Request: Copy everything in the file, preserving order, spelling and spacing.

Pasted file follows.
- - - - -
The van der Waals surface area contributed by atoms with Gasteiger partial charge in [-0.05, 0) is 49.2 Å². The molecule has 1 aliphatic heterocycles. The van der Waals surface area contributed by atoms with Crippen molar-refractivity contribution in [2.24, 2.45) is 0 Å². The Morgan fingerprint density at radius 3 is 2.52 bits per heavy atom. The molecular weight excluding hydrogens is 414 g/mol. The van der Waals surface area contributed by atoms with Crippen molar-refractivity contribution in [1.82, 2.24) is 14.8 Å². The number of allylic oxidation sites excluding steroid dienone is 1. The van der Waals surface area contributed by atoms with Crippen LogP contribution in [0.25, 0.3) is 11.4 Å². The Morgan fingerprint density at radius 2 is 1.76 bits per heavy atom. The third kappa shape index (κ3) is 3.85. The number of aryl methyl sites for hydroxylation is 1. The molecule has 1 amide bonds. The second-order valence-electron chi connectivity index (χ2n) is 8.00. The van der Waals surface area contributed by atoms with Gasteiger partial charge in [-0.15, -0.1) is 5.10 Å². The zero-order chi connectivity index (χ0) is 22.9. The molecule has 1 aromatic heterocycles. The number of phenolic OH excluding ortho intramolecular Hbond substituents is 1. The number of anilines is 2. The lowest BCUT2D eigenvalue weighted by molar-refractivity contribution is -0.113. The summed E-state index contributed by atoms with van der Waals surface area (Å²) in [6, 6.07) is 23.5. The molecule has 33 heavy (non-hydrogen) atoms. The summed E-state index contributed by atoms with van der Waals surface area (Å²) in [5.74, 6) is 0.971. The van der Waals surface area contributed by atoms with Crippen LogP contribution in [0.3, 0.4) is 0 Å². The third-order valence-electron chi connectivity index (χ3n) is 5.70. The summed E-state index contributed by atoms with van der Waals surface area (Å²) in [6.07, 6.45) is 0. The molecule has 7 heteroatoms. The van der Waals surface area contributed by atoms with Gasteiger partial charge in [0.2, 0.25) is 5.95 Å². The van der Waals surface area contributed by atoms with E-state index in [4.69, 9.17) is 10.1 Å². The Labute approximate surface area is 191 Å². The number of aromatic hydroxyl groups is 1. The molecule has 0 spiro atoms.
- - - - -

The van der Waals surface area contributed by atoms with Gasteiger partial charge in [-0.05, 0) is 49.2 Å². The molecule has 1 aliphatic heterocycles. The van der Waals surface area contributed by atoms with Crippen molar-refractivity contribution in [2.24, 2.45) is 0 Å². The Morgan fingerprint density at radius 3 is 2.52 bits per heavy atom. The molecular weight excluding hydrogens is 414 g/mol. The van der Waals surface area contributed by atoms with Crippen molar-refractivity contribution in [1.82, 2.24) is 14.8 Å². The number of allylic oxidation sites excluding steroid dienone is 1. The van der Waals surface area contributed by atoms with Crippen LogP contribution in [0.25, 0.3) is 11.4 Å². The Morgan fingerprint density at radius 2 is 1.76 bits per heavy atom. The third kappa shape index (κ3) is 3.85. The number of aryl methyl sites for hydroxylation is 1. The molecule has 1 amide bonds. The second-order valence-electron chi connectivity index (χ2n) is 8.00. The van der Waals surface area contributed by atoms with Gasteiger partial charge in [-0.15, -0.1) is 5.10 Å². The zero-order chi connectivity index (χ0) is 22.9. The molecule has 1 aromatic heterocycles. The number of phenolic OH excluding ortho intramolecular Hbond substituents is 1. The number of anilines is 2. The lowest BCUT2D eigenvalue weighted by molar-refractivity contribution is -0.113. The summed E-state index contributed by atoms with van der Waals surface area (Å²) in [6, 6.07) is 23.5. The molecule has 33 heavy (non-hydrogen) atoms. The summed E-state index contributed by atoms with van der Waals surface area (Å²) in [5.74, 6) is 0.971. The van der Waals surface area contributed by atoms with Crippen LogP contribution in [0.3, 0.4) is 0 Å². The third-order valence-electron chi connectivity index (χ3n) is 5.70. The summed E-state index contributed by atoms with van der Waals surface area (Å²) in [6.07, 6.45) is 0. The molecule has 7 heteroatoms. The van der Waals surface area contributed by atoms with Gasteiger partial charge in [0.2, 0.25) is 5.95 Å². The van der Waals surface area contributed by atoms with E-state index in [4.69, 9.17) is 10.1 Å². The Labute approximate surface area is 191 Å². The number of aromatic hydroxyl groups is 1. The molecule has 0 spiro atoms.